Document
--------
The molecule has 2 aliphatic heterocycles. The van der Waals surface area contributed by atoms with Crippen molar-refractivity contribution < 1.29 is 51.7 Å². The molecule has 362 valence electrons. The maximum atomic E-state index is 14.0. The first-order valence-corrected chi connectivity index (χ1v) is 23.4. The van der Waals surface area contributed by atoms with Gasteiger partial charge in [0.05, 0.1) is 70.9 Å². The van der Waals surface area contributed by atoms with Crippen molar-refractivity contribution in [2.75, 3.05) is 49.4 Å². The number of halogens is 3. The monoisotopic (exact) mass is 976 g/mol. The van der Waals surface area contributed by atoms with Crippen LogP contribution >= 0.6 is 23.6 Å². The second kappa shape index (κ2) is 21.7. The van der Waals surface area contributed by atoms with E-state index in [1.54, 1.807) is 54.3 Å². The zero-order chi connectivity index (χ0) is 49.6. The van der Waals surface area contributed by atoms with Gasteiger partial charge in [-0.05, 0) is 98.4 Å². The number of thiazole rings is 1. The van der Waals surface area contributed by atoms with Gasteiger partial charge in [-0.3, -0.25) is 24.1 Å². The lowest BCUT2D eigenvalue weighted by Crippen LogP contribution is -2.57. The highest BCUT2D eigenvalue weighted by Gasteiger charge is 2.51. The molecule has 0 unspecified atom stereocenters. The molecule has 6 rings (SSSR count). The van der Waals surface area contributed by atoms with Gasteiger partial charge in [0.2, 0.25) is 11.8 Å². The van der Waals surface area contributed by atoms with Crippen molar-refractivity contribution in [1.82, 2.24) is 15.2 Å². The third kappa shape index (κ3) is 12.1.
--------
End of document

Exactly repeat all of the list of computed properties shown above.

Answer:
The molecule has 2 aliphatic heterocycles. The van der Waals surface area contributed by atoms with Crippen molar-refractivity contribution < 1.29 is 51.7 Å². The molecule has 362 valence electrons. The maximum atomic E-state index is 14.0. The first-order valence-corrected chi connectivity index (χ1v) is 23.4. The van der Waals surface area contributed by atoms with Gasteiger partial charge in [0.05, 0.1) is 70.9 Å². The van der Waals surface area contributed by atoms with Crippen molar-refractivity contribution in [2.75, 3.05) is 49.4 Å². The number of halogens is 3. The monoisotopic (exact) mass is 976 g/mol. The van der Waals surface area contributed by atoms with Crippen LogP contribution >= 0.6 is 23.6 Å². The second kappa shape index (κ2) is 21.7. The van der Waals surface area contributed by atoms with E-state index in [1.54, 1.807) is 54.3 Å². The zero-order chi connectivity index (χ0) is 49.6. The van der Waals surface area contributed by atoms with Gasteiger partial charge in [-0.05, 0) is 98.4 Å². The number of thiazole rings is 1. The van der Waals surface area contributed by atoms with Gasteiger partial charge in [-0.3, -0.25) is 24.1 Å². The lowest BCUT2D eigenvalue weighted by Crippen LogP contribution is -2.57. The highest BCUT2D eigenvalue weighted by Gasteiger charge is 2.51. The molecule has 0 unspecified atom stereocenters. The molecule has 6 rings (SSSR count). The van der Waals surface area contributed by atoms with Gasteiger partial charge in [0.2, 0.25) is 11.8 Å². The van der Waals surface area contributed by atoms with Crippen molar-refractivity contribution in [1.82, 2.24) is 15.2 Å². The third kappa shape index (κ3) is 12.1.